G&H What are the advantages and disadvantages of using cecal images compared to terminal ileal images for verifying the extent of colonoscopy?

NP Real-time recognition of the cecum is relatively straightforward in most colonoscopies. However, it is increasingly evident that capturing representative still images is more difficult. The triradiate fold can be mistaken for more proximal areas of the colon, such as the hepatic flexure, and unless the AO is captured in the same still image as surrounding structures, the AO may also be less compelling than it appears in real time. The ICV is the most compelling image to capture, but only when photographs depict the valve en face with open lips or “volcanic” morphology (Figure 1). Occasionally, ICV images can be difficult to capture, and anatomic variants, such as thin-lipped valves or valves facing away from the visual field, sometimes fail to convincingly depict the cecum.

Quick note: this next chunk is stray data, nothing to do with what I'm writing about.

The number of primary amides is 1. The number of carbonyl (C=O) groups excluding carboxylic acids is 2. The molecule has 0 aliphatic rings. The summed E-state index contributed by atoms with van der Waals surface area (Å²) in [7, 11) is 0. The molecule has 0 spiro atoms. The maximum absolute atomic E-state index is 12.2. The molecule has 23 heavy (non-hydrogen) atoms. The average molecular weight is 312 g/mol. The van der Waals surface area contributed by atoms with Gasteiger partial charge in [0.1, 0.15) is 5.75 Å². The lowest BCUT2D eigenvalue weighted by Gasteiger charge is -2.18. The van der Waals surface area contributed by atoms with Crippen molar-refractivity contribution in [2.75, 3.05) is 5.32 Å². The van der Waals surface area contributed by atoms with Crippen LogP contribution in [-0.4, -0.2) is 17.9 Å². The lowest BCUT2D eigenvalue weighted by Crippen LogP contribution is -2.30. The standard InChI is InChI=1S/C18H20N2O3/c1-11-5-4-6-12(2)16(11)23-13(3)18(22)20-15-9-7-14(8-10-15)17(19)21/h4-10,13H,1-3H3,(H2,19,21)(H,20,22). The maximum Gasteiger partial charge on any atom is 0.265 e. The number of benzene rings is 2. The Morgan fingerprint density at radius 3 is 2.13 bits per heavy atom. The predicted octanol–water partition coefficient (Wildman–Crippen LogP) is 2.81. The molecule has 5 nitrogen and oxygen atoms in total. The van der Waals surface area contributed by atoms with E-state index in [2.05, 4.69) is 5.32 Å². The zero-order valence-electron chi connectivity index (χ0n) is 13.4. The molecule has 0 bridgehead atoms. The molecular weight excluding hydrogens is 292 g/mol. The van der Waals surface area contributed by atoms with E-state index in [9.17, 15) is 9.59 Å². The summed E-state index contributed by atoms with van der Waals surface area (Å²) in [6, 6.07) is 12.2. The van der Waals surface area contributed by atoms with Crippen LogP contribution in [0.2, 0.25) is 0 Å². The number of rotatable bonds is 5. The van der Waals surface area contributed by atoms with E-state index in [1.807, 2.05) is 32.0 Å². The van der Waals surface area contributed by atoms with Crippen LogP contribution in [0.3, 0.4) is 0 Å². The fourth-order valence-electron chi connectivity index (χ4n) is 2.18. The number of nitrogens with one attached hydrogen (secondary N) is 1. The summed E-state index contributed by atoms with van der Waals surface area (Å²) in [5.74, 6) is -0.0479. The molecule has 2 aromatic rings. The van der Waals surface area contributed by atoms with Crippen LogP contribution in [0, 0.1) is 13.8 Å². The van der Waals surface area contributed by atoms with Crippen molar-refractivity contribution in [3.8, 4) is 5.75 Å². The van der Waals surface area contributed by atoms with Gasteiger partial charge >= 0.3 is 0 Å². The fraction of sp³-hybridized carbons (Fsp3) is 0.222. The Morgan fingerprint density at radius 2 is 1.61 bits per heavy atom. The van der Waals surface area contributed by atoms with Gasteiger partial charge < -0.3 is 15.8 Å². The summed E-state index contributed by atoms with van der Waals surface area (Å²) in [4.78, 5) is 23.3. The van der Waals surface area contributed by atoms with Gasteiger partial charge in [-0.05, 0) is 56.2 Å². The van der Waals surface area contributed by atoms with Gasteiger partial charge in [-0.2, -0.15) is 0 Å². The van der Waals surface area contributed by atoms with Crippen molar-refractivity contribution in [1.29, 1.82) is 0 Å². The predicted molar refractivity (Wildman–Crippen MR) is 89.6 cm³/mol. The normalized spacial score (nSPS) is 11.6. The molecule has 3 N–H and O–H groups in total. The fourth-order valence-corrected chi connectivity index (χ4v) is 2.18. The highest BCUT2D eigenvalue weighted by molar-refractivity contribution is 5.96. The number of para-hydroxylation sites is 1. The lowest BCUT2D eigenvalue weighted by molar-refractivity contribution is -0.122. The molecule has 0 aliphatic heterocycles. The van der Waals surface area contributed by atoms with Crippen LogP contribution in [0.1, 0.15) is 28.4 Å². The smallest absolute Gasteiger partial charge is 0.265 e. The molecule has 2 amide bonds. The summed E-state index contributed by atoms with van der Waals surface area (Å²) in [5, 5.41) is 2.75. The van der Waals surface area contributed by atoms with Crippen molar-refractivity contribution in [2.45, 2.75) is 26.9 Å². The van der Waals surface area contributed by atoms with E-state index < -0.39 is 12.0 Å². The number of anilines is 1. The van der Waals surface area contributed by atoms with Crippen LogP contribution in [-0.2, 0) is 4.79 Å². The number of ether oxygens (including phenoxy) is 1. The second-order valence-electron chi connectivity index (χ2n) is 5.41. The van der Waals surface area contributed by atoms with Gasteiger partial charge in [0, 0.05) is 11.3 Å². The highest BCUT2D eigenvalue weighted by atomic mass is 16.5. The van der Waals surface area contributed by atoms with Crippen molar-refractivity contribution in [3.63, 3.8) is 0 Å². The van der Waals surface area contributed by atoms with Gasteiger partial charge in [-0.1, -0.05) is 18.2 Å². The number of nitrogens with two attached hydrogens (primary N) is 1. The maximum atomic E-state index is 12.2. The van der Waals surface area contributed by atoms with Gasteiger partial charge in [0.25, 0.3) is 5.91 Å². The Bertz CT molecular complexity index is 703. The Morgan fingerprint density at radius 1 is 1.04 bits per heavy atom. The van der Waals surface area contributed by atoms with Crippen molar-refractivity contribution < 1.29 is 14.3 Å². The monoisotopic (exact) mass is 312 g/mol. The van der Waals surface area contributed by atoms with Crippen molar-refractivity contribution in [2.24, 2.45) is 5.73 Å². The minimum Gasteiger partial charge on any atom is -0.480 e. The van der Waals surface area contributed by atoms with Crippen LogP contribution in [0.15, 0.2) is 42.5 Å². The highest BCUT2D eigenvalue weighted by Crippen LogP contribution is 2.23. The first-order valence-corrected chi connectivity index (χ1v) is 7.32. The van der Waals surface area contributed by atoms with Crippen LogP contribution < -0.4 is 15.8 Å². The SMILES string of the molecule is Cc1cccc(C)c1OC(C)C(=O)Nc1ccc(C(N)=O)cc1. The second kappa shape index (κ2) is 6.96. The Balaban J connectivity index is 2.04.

On the other hand, terminal ileal images that illustrate villi have a high likelihood of convincing independent reviewers that a complete colonoscopy has been performed. In 2 separate prospective studies, my colleagues and I showed that terminal ileal images are superior to cecal images and are comparable to terminal ileal biopsy (which provides unequivocal proof of ileal intubation). Critics of this modality might argue that attempting to intubate the terminal ileum in every patient, even when it is not clinically indicated, will unnecessarily prolong procedure times. However, data from a number of studies, including our own, suggest that this is not the case. The impact on procedure time is minimal, and endeavoring to intubate the terminal ileum also serves to improve technique, such that when intubation of the terminal ileum is clinically indicated, the endoscopist is more likely to